(Bloomberg) -- Samsung Display Co. plans to spend 13.1 trillion won ($11 billion) developing and building next-generation displays, responding to a flood of supply and price pressure from fast-moving Chinese rivals.
In an announcement event attended by Korean President Moon Jae-in and Samsung Electronics Co. Vice-Chairman Jay Y. Lee, the investment was presented as a move to reorganize the display industry while maintaining Samsung’s global lead and Korea’s established dominance. The government will invest about 400 billion won into next-generation displays to propel that objective, Moon said.
The Samsung unit will build a quantum-dot display production line in Asan, according to a company statement, which will begin operations from 2021 with an initial monthly capacity of 30,000 panels larger than 65 inches. Production will then scale up from there, with a long-term development plan that stretches out to 2025. The investment will help create 81,000 jobs, the company added.
Samsung and cross-town rival LG Display Co. are grappling with a surge of competition from Chinese suppliers such as BOE Technology Group Co., which in recent years have ramped up liquid crystal display-making capacity and are increasingly making inroads into next-generation screens. To offset a decline in margins and loss of clients, Samsung is moving forward with development of quantum-dot displays. Its stock ended Thursday largely unchanged.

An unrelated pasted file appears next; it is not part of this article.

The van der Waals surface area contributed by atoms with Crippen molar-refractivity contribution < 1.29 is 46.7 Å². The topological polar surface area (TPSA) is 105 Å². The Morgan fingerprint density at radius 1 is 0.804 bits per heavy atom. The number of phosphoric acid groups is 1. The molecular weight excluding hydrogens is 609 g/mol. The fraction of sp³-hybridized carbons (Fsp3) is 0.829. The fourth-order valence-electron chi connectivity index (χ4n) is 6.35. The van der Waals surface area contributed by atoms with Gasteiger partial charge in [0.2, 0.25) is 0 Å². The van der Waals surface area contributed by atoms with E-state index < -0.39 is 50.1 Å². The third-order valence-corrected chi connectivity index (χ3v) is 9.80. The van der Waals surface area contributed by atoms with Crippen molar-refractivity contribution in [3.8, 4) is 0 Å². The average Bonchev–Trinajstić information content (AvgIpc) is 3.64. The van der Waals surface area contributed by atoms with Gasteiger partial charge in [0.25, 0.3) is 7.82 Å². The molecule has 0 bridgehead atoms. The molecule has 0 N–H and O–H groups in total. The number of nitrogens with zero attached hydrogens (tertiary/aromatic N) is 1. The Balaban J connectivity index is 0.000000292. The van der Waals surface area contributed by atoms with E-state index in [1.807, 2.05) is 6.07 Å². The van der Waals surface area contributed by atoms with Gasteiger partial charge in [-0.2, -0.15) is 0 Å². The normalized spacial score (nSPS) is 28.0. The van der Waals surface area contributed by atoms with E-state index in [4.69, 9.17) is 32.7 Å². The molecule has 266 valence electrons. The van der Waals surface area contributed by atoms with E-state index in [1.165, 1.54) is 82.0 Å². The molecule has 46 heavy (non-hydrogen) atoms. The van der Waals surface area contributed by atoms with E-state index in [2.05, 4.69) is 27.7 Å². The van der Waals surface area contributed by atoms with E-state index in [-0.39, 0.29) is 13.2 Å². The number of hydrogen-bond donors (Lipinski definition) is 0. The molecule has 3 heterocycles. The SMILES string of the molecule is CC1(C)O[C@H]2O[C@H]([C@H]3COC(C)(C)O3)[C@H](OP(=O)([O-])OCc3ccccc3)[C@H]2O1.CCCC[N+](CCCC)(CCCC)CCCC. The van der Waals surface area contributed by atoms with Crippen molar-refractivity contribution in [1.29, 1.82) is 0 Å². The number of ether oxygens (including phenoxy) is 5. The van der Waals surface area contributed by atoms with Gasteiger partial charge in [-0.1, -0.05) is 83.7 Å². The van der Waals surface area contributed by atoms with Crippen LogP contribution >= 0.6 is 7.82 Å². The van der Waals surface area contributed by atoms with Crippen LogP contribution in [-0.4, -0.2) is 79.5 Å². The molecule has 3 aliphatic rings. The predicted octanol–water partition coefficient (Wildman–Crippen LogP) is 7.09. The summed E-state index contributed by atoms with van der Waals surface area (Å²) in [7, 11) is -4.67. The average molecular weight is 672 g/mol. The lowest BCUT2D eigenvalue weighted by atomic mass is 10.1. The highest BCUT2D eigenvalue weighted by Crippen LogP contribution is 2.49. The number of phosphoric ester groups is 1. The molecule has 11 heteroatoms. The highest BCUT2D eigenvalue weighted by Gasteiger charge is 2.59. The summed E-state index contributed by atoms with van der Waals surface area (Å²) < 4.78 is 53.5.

Samsung’s heir and de-facto leader Lee has pledged to invest for the long-term in the display business, which is one of the three main pillars -- alongside memory chips and smartphones -- in which the Korean tech champion is world leader. The company is making a huge bet on the market as the business environment deteriorates and a trade spat between Korea and Japan creates uncertainty around the supply of chemicals and components necessary to manufacture advanced displays. This week, Samsung reported a quarterly profit decline of more than 50%, though that was less of a fall than anticipated.
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Korea’s largest company is the world’s foremost producer of high-margin OLED displays, but hit a snag last year when orders from Apple Inc. underwhelmed after the marquee iPhone XS fared worse than expected. It remains to be seen how enticing the new iPhone 11 Pro models will be to consumers over the critical holiday shopping season, though analysts are growing optimistic on demand.
Away from displays, the unpredictability surrounding tensions between the U.S. and China -- where Samsung earns a big chunk of revenue -- has led to a downturn in the chip industry at a time when smartphone demand tapers off and the pace of data center construction decelerates.
(Updates with Samsung’s shares in the fourth paragraph. An earlier version of the story corrected the timeframe for production capacity.)
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